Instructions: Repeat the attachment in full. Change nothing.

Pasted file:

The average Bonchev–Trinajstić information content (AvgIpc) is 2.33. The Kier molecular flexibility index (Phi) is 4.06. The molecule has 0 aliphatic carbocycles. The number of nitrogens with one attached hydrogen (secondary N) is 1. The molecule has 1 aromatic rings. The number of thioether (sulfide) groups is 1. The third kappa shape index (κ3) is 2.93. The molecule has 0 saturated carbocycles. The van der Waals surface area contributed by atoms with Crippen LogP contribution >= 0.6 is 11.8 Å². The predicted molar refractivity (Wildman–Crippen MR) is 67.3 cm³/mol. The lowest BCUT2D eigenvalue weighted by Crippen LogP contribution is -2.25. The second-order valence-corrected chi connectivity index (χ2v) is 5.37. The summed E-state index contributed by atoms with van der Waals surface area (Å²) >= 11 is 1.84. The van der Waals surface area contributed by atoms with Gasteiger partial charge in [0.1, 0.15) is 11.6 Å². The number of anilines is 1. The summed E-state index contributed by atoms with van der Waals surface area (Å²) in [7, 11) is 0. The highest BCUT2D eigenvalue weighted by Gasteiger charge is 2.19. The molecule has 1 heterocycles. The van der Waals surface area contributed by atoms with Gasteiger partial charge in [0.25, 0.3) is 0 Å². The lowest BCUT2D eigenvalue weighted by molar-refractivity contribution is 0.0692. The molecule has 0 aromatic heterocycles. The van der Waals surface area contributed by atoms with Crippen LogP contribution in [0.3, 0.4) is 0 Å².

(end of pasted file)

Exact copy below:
The average Bonchev–Trinajstić information content (AvgIpc) is 2.33. The Kier molecular flexibility index (Phi) is 4.06. The molecule has 0 aliphatic carbocycles. The number of nitrogens with one attached hydrogen (secondary N) is 1. The molecule has 1 aromatic rings. The number of thioether (sulfide) groups is 1. The third kappa shape index (κ3) is 2.93. The molecule has 0 saturated carbocycles. The van der Waals surface area contributed by atoms with Crippen LogP contribution >= 0.6 is 11.8 Å². The predicted molar refractivity (Wildman–Crippen MR) is 67.3 cm³/mol. The lowest BCUT2D eigenvalue weighted by Crippen LogP contribution is -2.25. The second-order valence-corrected chi connectivity index (χ2v) is 5.37. The summed E-state index contributed by atoms with van der Waals surface area (Å²) >= 11 is 1.84. The van der Waals surface area contributed by atoms with Gasteiger partial charge in [0.1, 0.15) is 11.6 Å². The number of anilines is 1. The summed E-state index contributed by atoms with van der Waals surface area (Å²) in [7, 11) is 0. The highest BCUT2D eigenvalue weighted by Gasteiger charge is 2.19. The molecule has 1 heterocycles. The van der Waals surface area contributed by atoms with Gasteiger partial charge in [0.25, 0.3) is 0 Å². The lowest BCUT2D eigenvalue weighted by molar-refractivity contribution is 0.0692. The molecule has 0 aromatic heterocycles. The van der Waals surface area contributed by atoms with Crippen LogP contribution in [0.3, 0.4) is 0 Å².